The point is, it started in the US with people who shouldn't have had loans given to them defaulting. This then started to snowball and effect other those institutions who had bought the bundled debts as the lenders started defaulting when they collapsed.

    No the US isn't directly responsible for how Greece spent beyond its means, to say otherwise would be ridiculous and that wasn't what I was saying. The point is though, that the credit crisis, which this is all centred around started as above, with US sub prime mortgages and once the contagion was in the system it spread like wildfire.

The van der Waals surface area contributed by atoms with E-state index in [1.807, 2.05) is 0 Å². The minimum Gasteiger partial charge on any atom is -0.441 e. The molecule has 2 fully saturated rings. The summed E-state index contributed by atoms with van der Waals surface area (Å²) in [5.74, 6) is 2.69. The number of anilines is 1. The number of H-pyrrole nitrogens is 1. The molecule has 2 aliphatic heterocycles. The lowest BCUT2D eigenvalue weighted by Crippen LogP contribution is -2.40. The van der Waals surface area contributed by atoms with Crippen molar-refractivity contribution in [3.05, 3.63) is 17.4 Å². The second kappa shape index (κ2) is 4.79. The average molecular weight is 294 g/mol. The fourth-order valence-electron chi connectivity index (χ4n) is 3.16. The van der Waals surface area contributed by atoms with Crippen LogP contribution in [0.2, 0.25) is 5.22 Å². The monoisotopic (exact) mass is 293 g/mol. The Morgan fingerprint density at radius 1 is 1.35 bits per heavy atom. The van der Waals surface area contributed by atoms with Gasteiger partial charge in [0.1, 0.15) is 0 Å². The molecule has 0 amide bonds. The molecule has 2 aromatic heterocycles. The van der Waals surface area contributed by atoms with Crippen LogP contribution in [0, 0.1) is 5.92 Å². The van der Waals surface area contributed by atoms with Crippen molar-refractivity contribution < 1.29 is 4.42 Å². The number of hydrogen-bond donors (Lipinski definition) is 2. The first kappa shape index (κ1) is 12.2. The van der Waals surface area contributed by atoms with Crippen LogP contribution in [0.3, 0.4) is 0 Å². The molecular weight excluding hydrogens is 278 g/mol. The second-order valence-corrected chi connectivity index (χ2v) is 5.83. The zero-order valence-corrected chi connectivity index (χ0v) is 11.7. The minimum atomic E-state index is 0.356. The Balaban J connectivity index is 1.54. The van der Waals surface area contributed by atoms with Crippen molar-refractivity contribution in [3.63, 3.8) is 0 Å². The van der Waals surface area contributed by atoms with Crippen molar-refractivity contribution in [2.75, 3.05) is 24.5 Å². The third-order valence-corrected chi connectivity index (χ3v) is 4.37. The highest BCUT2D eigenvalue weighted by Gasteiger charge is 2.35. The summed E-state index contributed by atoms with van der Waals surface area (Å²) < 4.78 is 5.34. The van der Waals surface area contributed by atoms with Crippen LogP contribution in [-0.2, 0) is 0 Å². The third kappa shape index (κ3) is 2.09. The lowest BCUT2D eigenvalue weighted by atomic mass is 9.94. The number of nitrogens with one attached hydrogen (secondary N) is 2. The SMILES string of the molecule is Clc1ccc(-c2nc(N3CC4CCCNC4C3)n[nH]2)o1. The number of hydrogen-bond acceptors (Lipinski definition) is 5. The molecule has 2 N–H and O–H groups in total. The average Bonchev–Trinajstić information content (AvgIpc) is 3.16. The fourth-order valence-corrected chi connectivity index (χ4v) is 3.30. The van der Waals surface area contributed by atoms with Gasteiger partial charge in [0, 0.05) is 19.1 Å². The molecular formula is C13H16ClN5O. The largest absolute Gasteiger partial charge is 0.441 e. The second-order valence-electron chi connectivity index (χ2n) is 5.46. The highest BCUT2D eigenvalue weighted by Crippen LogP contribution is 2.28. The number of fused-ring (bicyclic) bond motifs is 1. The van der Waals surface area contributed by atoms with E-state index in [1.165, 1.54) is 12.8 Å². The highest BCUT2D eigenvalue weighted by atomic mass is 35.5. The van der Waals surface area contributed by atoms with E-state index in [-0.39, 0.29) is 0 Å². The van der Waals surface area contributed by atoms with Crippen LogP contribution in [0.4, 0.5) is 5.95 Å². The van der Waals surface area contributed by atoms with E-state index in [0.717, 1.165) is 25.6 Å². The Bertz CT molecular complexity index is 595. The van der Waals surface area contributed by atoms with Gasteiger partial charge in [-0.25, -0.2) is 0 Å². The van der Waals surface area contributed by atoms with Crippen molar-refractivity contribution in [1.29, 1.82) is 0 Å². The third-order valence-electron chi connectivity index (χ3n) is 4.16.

The real issue facing governments is the level of debt they are in - even the United States of America (to satisfy EasyTarget) was teetering on the edge of default a few months ago and isn't making any inroads into paying down that debt. Its not alone of course, Italy is the latest country to teeter, Spain and Portugal aren't far behind. About the only country sitting pretty is China - although they won't be so pretty if the world economy around them collapses! They need customers for their products.

    We need to hit a reset button somehow, but I don't think anyone knows what it looks like, let alone where it is at the moment.

    As Morgain says, the world in 3 (probably at most 5) years will look different to today. It needs to.
  16. SchmitzIT

    SchmitzIT Well-Known Member